What Are the Alternatives?

Business owners faced with this situation should consider the following steps.  First, consolidate and eliminate unnecessary providers.

"We evaluated our Information Technology spend and found two different vendors that were providing a service we were already paying for with our preferred IT services vendor.  The elimination of these vendors went straight to the bottom line," commented John Julian, owner of The Massage Co. in Dallas, TX.

A second consideration is to select a service provider that matches your business profile.  If your business prides itself on highly qualified employees, low turnover, and great business networking in the local community, you'll want to select an IT service provider with the same values and profile. The results can range from simply getting higher quality service to strategic introductions and sharing of business leads.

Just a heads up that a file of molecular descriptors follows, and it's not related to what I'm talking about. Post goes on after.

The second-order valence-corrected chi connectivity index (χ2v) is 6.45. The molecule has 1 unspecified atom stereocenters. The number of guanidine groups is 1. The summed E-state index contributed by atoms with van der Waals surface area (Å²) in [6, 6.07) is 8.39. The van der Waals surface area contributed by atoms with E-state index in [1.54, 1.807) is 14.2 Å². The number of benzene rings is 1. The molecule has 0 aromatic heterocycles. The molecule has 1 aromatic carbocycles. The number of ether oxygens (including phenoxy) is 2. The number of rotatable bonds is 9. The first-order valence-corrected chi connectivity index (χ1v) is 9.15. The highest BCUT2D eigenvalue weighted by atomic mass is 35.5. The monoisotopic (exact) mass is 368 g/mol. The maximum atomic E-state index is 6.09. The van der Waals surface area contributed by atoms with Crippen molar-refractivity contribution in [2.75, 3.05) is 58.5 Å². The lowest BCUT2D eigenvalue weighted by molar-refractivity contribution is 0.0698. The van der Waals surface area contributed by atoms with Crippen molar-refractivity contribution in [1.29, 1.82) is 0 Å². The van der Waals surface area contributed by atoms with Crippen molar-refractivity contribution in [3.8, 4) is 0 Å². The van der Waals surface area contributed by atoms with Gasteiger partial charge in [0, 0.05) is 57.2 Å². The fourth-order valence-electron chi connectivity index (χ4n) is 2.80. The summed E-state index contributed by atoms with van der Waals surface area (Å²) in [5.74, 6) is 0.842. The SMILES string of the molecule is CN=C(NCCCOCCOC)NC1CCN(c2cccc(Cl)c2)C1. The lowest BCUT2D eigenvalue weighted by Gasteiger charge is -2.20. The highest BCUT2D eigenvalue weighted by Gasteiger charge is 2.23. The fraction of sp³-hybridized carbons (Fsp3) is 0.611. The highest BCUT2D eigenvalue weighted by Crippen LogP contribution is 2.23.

"We have a very pointed strategy of expecting partnership relationships with our vendors.  As a result, there is a healthy exchange of leads and idea sharing that benefits both parties," commented Maurice Gilbert, Managing Director of Conselium, an Executive Search Firm specializing in the corporate compliance industry.


Is It Dangerous to Put All Your Eggs in One Basket?

Given the wide array of Information Technology that is available, with numerous operating systems and different purposes, it is common that a small business will end up purchasing a number of technologies from several service providers.